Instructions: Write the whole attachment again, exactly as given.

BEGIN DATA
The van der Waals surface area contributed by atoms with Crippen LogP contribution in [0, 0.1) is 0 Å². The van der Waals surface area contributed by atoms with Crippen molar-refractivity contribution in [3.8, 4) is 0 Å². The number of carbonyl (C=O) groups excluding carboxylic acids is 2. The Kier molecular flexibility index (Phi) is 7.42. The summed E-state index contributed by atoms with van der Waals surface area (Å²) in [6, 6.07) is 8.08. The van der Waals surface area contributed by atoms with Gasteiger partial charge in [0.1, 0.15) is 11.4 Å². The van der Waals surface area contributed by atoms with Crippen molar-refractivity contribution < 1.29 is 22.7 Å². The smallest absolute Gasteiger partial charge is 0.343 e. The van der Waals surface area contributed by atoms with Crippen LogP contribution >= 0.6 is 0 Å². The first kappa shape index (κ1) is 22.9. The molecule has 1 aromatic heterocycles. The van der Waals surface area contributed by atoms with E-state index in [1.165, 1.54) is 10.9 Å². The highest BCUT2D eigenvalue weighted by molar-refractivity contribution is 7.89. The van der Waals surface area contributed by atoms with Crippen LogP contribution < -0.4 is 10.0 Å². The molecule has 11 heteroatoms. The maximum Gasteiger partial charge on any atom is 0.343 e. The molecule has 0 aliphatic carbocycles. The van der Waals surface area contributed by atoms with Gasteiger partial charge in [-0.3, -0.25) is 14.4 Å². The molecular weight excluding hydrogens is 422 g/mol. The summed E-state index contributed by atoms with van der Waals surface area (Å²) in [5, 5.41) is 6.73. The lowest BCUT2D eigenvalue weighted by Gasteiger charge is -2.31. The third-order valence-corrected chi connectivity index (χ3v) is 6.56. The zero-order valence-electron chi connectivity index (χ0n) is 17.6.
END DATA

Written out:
The van der Waals surface area contributed by atoms with Crippen LogP contribution in [0, 0.1) is 0 Å². The van der Waals surface area contributed by atoms with Crippen molar-refractivity contribution in [3.8, 4) is 0 Å². The number of carbonyl (C=O) groups excluding carboxylic acids is 2. The Kier molecular flexibility index (Phi) is 7.42. The summed E-state index contributed by atoms with van der Waals surface area (Å²) in [6, 6.07) is 8.08. The van der Waals surface area contributed by atoms with Gasteiger partial charge in [0.1, 0.15) is 11.4 Å². The van der Waals surface area contributed by atoms with Crippen molar-refractivity contribution < 1.29 is 22.7 Å². The smallest absolute Gasteiger partial charge is 0.343 e. The van der Waals surface area contributed by atoms with Crippen LogP contribution >= 0.6 is 0 Å². The first kappa shape index (κ1) is 22.9. The molecule has 1 aromatic heterocycles. The van der Waals surface area contributed by atoms with E-state index in [1.165, 1.54) is 10.9 Å². The highest BCUT2D eigenvalue weighted by molar-refractivity contribution is 7.89. The van der Waals surface area contributed by atoms with Crippen LogP contribution < -0.4 is 10.0 Å². The molecule has 11 heteroatoms. The maximum Gasteiger partial charge on any atom is 0.343 e. The molecule has 0 aliphatic carbocycles. The van der Waals surface area contributed by atoms with Gasteiger partial charge in [-0.3, -0.25) is 14.4 Å². The molecular weight excluding hydrogens is 422 g/mol. The summed E-state index contributed by atoms with van der Waals surface area (Å²) in [5, 5.41) is 6.73. The lowest BCUT2D eigenvalue weighted by Gasteiger charge is -2.31. The third-order valence-corrected chi connectivity index (χ3v) is 6.56. The zero-order valence-electron chi connectivity index (χ0n) is 17.6.